CukeUp! Australia 2015

The first ever CukeUp! Australia is being held in Sydney on November 19 and 20, 2015.

I have been selected to speak and my talk is titled ‘Establishing a Self-Sustaining Culture of Quality at Domino’s Digital’.

Just 12 months ago Domino’s had a dedicated manual testing team who performed testing during a dedicated testing phase at the end of each project. Not only did this substantially slow down projects, releases were big and introduced lots of risk despite having been independently tested. Fast forward to today, Domino’s Digital consists of multiple cross-functional teams who are wholly responsible and accountable for quality into and beyond production through regular releases: no testing team, no testing phases, no testing manager. Alister will share the journey of moving to a self-sustaining culture of quality and detail the cosmic benefits the business has received in increasing both quality and velocity across all digital delivery initiatives.

Early-bird tickets are available now. Hoping to see those from down under there.

Five automated acceptance test anti-patterns

Whilst being involved with lots of people writing automated acceptance tests using tools like SpecFlow and WebDriver I’ve seen some ‘anti-patterns’ emerge that can make these tests non-deterministic (flaky), very fragile to change and less efficient to run.

Here’s five ‘anti-patterns’ I’ve seen and what you can do instead.

Anti-pattern One: Not using page-objects

Page objects are just a design pattern to ensure automated UI tests use reusable, modular code. Not using them, eg, writing WebDriver code directly in step definitions, means any changes to your UI will require updates in lots of different places instead of the one ‘page’ class.


[When(@"I buy some '(.*)' tea")]
public void WhenIBuySomeTea(string typeOfTea)


[When(@"I buy some '(.*)' tea")]
public void WhenIBuySomeTea(string typeOfTea)

Complicated set up scenarios within the tests themselves

Whilst there’s a place for automated end-to-end scenarios (I call these user journies), I prefer most acceptance tests to jump straight to the point.


Scenario: Accept Visa and Mastercard for Australia
 Given I am on the home page for Australia
 And I choose the tea menu
 And I select some 'green tea'
 And I add the tea to my basket
 And I choose to checkout
 Then I should see 'visa' is accepted
 And I should see 'mastercard' is accepted


This usually requires adding some special functionality to your app, but the ability for testing to ‘jump’ to certain pages with data automatically set up makes automated tests much easier to read and maintain.

Scenario: Accept Visa and Mastercard for Australia
 Given I am the checkout page for Australia
 Then I should see 'visa' is accepted
 And I should see 'mastercard' is accepted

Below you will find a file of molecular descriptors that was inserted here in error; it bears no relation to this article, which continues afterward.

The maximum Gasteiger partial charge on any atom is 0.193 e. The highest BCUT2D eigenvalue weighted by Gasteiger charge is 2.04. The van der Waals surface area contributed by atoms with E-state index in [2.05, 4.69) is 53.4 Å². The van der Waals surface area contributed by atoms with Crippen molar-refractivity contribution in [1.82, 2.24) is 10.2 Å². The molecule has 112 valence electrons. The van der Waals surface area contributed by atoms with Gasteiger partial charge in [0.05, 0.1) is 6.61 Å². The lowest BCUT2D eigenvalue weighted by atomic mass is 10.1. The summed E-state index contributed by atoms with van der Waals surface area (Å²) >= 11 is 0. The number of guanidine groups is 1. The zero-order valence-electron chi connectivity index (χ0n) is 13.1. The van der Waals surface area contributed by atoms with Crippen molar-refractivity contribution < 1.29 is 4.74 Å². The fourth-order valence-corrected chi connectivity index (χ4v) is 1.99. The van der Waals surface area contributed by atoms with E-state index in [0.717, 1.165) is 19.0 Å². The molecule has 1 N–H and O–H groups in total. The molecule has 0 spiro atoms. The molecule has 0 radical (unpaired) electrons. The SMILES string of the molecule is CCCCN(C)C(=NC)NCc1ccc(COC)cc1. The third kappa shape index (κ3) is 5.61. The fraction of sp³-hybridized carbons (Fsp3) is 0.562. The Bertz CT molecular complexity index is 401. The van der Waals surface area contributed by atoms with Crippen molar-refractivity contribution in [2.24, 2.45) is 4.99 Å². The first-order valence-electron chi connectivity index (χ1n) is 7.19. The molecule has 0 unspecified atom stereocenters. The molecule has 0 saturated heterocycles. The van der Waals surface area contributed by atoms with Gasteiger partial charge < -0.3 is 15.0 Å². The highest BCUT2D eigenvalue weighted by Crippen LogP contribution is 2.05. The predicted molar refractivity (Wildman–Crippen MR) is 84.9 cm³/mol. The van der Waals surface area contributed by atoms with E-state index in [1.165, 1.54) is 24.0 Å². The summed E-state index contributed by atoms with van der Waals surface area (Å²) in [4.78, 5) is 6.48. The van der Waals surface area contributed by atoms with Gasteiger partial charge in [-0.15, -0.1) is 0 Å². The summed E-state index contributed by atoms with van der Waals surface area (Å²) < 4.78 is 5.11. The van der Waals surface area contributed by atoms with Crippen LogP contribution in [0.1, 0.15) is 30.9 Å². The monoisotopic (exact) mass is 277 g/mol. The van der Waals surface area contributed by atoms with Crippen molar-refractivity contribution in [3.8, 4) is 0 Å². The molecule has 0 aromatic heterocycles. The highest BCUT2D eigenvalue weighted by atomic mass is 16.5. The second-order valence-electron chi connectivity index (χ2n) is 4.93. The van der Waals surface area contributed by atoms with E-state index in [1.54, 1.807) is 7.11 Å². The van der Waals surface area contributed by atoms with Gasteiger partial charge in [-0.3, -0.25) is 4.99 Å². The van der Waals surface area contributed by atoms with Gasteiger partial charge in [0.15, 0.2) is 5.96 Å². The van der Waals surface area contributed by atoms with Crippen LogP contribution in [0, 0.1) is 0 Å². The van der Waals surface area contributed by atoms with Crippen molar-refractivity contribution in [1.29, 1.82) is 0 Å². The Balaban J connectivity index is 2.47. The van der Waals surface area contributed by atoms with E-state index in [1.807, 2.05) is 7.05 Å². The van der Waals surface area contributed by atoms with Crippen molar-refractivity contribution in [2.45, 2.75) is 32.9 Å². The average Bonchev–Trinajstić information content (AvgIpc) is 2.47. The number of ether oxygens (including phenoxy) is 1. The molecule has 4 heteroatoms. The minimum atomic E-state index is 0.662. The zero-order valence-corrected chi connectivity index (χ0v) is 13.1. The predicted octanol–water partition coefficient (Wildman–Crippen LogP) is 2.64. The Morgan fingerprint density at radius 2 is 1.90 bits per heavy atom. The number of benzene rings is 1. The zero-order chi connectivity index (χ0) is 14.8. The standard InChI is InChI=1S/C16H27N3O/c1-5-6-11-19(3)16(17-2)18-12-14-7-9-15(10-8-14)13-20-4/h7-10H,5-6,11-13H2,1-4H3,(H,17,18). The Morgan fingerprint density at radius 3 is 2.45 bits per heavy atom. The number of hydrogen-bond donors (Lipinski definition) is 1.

Using complicated x-path or CSS selectors

Using element identification selectors that have long chains from the DOM in them leads to fragile tests, as any change to that chain in the DOM will break your tests.


private static readonly By TeaTypeSelector =
                "#input-tea-type > div > div.TeaSearchRow > > div:nth-child(2) > label");


Identify by ‘id’ (unique) or ‘class’. If there’s multiple elements in a group, create a parent container and iterate through them.

private static readonly By TeaTypeSelector = By.Id("teaType");

Directly executing JavaScript

Since WebDriver can directly execute any arbitrary JavaScript, it can be tempting to bypass DOM manipulation and just run the JavaScript.


public void RemoveTea(string teaType)
  (driver as IJavaScriptExecutor).ExecuteScript(string.Format("viewModel.tea.types.removeTeaType(\"{0}\");", teaType));


It is much better to let the WebDriver control the browser elements which should fire the correct JavaScript events and call the JavaScript, as that way you avoid having your ‘test’ JavaScript in sync to your ‘real’ JavaScript.

public void RemoveTea(string teaType)

Embedding implementation detail in your features/scenarios

Acceptance test scenarios are meant to convey intention over implementation. If you start seeing things like URLs in your test scenarios you’re focusing on implementation.


 Scenario: Social media links displayed on checkout page
   Given I am the checkout page for Australia
   Then I should see a link to ''
   And I should see a link to ''


Hide implementation detail in the steps (or pages, or config) and make your scenarios about the test intention.

 Scenario: Social media links displayed on checkout page
   Given I am the checkout page for Australia
   Then I should see a link to the Beautiful Tea Twitter account
   And I should see a link to the Beautiful Tea Facebook page

I hope you’ve enjoyed these anti-patterns. Leave a comment below if you have any of your own.

You probably don’t need a specification framework

I think plain language specification frameworks like SpecFlow and Cucumber are great, but have a lot of overhead and are way overused.

If you don’t have non-technical folk collaborating with you on your specifications, try writing plain automated tests instead. This means using plain NUnit/MSTest over SpecFlow in C# or minitest over Cucumber in Ruby. You’ll avoid the overhead of maintaining a plain language specification framework and be able to focus on developing a great set of tests instead.

It’s easier than you think to add a plain language specification layer to a set of well structured plain tests. So only add the specification layer when you need it, because chances are you ain’t gonna.

Five page object anti-patterns

I’ve observed some page object anti-patterns which commonly arise when starting out designing end-to-end automated tests. Chris McMahon recently asked for some feedback on his initial test spike for Wikipedia, and some of these anti-patterns were present.

Anti-pattern one: frequently opening and closing browsers

I often see both RSpec and Cucumber tests frequently opening and closing browsers. This slows down test execution times, and should be avoided unless absolutely necessary.